In the previous installment of the series, “Concealed Carry Journey” (which you can read here), Elizabeth and I went to the range to practice shooting her Springfield XD-S for the first time. While she shot, I watched her grip and trigger press, then checked the targets.
The only way to find out what a shooter is doing wrong and make adjustments for her is by diagnosing pistol targets. For the 5th part of the series, I’ll describe how I help shooters determine what they can do to make more accurate shots.
If you’ve been following along on this journey, you may recall Elizabeth was a nationally known bullseye competition shooter in college. These competitions involve slow-aimed, single-shot, one-handed shooting while in a bullseye stance. It’s a completely different approach when compared to defensive shooting. I felt pleasantly surprised as I watched Elizabeth shooting on our first trip to the range.
Diagnosing Pistol Targets
The Problem: Most bullseye shooters set their sights for a 6 o’clock, or lollipop hold, on a target. That means they position them just below where they want the shots to hit. The target below shows Elizabeth’s first shots. Notice how the majority or group is below the horizontal center-line.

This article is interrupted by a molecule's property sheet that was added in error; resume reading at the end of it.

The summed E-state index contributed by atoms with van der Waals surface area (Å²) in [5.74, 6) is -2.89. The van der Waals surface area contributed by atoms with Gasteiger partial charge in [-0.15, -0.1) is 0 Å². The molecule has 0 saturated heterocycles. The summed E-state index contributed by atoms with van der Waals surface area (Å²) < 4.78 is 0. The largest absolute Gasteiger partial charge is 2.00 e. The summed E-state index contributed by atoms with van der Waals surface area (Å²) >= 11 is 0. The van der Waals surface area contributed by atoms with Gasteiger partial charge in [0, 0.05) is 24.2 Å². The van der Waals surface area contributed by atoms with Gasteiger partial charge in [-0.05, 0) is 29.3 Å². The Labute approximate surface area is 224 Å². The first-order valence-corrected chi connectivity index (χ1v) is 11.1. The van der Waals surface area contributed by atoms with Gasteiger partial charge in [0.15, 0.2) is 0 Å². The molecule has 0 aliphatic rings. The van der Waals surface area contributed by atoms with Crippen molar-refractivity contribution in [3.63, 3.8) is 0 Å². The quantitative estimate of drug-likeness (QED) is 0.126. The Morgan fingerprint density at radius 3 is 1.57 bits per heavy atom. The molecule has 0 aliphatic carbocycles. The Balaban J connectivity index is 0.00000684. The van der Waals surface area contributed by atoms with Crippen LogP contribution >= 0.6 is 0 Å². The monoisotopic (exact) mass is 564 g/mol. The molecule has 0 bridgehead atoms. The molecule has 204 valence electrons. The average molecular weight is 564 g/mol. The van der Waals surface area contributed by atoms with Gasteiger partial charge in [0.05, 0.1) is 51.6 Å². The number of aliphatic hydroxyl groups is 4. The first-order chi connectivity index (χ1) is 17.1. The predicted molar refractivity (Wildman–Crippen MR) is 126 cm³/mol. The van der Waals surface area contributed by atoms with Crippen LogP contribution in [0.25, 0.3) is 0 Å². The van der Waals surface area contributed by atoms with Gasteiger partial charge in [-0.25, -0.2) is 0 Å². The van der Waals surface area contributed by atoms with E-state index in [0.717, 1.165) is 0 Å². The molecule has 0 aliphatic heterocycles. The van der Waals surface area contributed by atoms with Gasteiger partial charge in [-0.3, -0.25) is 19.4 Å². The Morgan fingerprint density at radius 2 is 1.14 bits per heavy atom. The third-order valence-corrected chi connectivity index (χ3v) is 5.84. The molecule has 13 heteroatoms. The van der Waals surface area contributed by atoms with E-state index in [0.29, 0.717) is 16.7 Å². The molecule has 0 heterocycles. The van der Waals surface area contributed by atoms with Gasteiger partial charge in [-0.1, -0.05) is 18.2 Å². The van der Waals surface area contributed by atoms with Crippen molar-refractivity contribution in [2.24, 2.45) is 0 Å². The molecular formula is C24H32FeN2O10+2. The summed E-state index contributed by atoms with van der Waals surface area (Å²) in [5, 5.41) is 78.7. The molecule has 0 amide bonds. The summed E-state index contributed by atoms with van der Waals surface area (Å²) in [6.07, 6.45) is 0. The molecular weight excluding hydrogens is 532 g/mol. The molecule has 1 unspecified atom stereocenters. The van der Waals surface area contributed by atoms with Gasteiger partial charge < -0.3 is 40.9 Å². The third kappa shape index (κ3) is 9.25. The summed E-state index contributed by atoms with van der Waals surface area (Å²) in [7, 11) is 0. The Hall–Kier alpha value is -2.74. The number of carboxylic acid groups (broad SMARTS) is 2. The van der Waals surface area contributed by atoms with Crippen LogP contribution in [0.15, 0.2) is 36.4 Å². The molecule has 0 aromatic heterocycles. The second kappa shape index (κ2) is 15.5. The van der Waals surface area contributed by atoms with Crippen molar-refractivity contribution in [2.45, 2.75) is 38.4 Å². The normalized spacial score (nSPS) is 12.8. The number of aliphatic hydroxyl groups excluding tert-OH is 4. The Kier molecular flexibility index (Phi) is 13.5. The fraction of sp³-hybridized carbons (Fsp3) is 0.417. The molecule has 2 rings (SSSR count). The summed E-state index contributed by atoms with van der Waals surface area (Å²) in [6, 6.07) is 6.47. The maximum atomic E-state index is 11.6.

The Solution: Self-defense pistols arrive from the factory with sights set at point-of-aim, point-of-impact. This means where you set your sight, the shot hits. So, you have to cover up the spot where you want your shots to go. When some shooters begin making holes in a target, they want their other shots to go in the same hole. To do so, they often focus so hard on looking at that hole that their ensuing shots fall below it.
To better explain sight picture to Elizabeth, I used our training aids to show her where she needed to set her sights to bring up her shots.
The Problem: Since this was Elizabeth’s first time shooting with two hands, I expected to see her shots going slightly to the left. If you look at the target below, two of her shots went farther left of center than the others. However, her grouping of shots concerned me more than placement on the target. When you look at all the shots as a whole, they migrated left-of-center. I love, though, how she already corrected her low shots by covering up what she wanted to shoot. Those are centered top-to-bottom.
The Solution: When my shots begin to go left, I always try increasing the grip of my support hand. To help Elizabeth understand what her support hand should do while shooting, I complimented her grip. While she held the gun with her dominant hand, I held the gun with my support hand. This way, as she shot, she felt how strong I clenched my support hand, where I placed it and what it looked like.
Elizabeth knows how to shoot a pistol and put her shots where she wants them. She understands safety and respects firearms. In the future, when training on the range, she’s going to work on getting her shots off faster. She also needs to decide how she wants to carry, on- or off-body.
Editor’s Note: This article was written by Michelle Cerino and shared with us by Women’s Outdoor News. Also, be sure to check out The Armory Life Forum, where you can comment about our daily articles, as well as just talk guns and gear. Click the “Go To Forum Thread” link below to jump in!
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